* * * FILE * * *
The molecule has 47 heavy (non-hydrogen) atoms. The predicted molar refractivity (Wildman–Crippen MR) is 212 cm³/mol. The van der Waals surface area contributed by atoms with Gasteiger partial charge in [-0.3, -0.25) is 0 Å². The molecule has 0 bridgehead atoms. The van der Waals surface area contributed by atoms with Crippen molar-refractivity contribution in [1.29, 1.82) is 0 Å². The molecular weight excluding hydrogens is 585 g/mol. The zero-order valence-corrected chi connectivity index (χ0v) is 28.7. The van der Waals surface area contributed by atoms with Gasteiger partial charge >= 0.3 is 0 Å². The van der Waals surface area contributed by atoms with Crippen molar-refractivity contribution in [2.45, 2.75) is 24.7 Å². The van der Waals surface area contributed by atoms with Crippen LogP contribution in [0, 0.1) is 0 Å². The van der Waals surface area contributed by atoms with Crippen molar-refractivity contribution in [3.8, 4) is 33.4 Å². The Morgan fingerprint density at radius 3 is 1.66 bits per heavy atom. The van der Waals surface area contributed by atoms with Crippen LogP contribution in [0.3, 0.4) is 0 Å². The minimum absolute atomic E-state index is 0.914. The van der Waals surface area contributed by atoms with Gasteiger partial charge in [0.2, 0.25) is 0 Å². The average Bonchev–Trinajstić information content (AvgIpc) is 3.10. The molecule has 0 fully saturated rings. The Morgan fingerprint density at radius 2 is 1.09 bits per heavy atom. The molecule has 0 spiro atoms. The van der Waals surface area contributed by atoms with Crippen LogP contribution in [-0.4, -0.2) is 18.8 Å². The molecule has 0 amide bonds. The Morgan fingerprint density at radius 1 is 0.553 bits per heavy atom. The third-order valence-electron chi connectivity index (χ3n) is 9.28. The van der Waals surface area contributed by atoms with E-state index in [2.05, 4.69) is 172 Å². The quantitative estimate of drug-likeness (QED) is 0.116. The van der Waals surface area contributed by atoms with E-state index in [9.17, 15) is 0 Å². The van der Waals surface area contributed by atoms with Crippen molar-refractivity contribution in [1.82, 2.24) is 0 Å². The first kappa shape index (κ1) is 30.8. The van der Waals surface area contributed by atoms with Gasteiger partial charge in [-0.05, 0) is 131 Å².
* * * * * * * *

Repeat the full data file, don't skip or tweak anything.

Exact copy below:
The molecule has 47 heavy (non-hydrogen) atoms. The predicted molar refractivity (Wildman–Crippen MR) is 212 cm³/mol. The van der Waals surface area contributed by atoms with Gasteiger partial charge in [-0.3, -0.25) is 0 Å². The molecule has 0 bridgehead atoms. The van der Waals surface area contributed by atoms with Crippen molar-refractivity contribution in [1.29, 1.82) is 0 Å². The molecular weight excluding hydrogens is 585 g/mol. The zero-order valence-corrected chi connectivity index (χ0v) is 28.7. The van der Waals surface area contributed by atoms with Gasteiger partial charge >= 0.3 is 0 Å². The van der Waals surface area contributed by atoms with Crippen molar-refractivity contribution in [2.45, 2.75) is 24.7 Å². The van der Waals surface area contributed by atoms with Crippen LogP contribution in [0, 0.1) is 0 Å². The van der Waals surface area contributed by atoms with Crippen molar-refractivity contribution in [3.8, 4) is 33.4 Å². The Morgan fingerprint density at radius 3 is 1.66 bits per heavy atom. The van der Waals surface area contributed by atoms with Crippen LogP contribution in [0.3, 0.4) is 0 Å². The minimum absolute atomic E-state index is 0.914. The van der Waals surface area contributed by atoms with Gasteiger partial charge in [0.2, 0.25) is 0 Å². The average Bonchev–Trinajstić information content (AvgIpc) is 3.10. The molecule has 0 fully saturated rings. The Morgan fingerprint density at radius 2 is 1.09 bits per heavy atom. The molecule has 0 spiro atoms. The van der Waals surface area contributed by atoms with Crippen LogP contribution in [-0.4, -0.2) is 18.8 Å². The molecule has 0 amide bonds. The Morgan fingerprint density at radius 1 is 0.553 bits per heavy atom. The third-order valence-electron chi connectivity index (χ3n) is 9.28. The van der Waals surface area contributed by atoms with E-state index in [2.05, 4.69) is 172 Å². The quantitative estimate of drug-likeness (QED) is 0.116. The van der Waals surface area contributed by atoms with E-state index in [9.17, 15) is 0 Å². The van der Waals surface area contributed by atoms with Crippen molar-refractivity contribution in [1.82, 2.24) is 0 Å². The first kappa shape index (κ1) is 30.8. The van der Waals surface area contributed by atoms with Gasteiger partial charge in [-0.05, 0) is 131 Å².